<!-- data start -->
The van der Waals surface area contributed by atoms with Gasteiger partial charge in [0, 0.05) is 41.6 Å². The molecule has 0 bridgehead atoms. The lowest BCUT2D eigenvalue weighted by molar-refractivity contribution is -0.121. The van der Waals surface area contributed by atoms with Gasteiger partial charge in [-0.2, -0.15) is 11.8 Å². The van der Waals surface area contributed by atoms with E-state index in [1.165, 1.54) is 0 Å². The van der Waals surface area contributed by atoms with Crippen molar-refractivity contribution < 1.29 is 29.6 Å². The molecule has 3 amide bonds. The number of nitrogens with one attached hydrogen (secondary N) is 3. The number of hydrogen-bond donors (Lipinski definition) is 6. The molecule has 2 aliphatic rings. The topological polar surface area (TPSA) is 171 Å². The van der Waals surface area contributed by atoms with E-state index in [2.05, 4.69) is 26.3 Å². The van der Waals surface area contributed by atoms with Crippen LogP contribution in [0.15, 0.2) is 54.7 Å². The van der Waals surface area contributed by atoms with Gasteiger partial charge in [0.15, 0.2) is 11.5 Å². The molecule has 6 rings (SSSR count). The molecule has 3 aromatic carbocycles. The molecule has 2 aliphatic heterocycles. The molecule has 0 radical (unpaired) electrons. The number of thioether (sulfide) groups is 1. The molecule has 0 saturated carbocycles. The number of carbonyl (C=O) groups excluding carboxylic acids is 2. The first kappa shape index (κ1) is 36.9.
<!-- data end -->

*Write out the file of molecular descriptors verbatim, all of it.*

The van der Waals surface area contributed by atoms with Gasteiger partial charge in [0, 0.05) is 41.6 Å². The molecule has 0 bridgehead atoms. The lowest BCUT2D eigenvalue weighted by molar-refractivity contribution is -0.121. The van der Waals surface area contributed by atoms with Gasteiger partial charge in [-0.2, -0.15) is 11.8 Å². The van der Waals surface area contributed by atoms with E-state index in [1.165, 1.54) is 0 Å². The van der Waals surface area contributed by atoms with Crippen molar-refractivity contribution < 1.29 is 29.6 Å². The molecule has 3 amide bonds. The number of nitrogens with one attached hydrogen (secondary N) is 3. The number of hydrogen-bond donors (Lipinski definition) is 6. The molecule has 2 aliphatic rings. The topological polar surface area (TPSA) is 171 Å². The van der Waals surface area contributed by atoms with E-state index in [2.05, 4.69) is 26.3 Å². The van der Waals surface area contributed by atoms with Crippen LogP contribution in [0.15, 0.2) is 54.7 Å². The van der Waals surface area contributed by atoms with Gasteiger partial charge in [0.15, 0.2) is 11.5 Å². The molecule has 6 rings (SSSR count). The molecule has 3 aromatic carbocycles. The molecule has 2 aliphatic heterocycles. The molecule has 0 radical (unpaired) electrons. The number of thioether (sulfide) groups is 1. The molecule has 0 saturated carbocycles. The number of carbonyl (C=O) groups excluding carboxylic acids is 2. The first kappa shape index (κ1) is 36.9.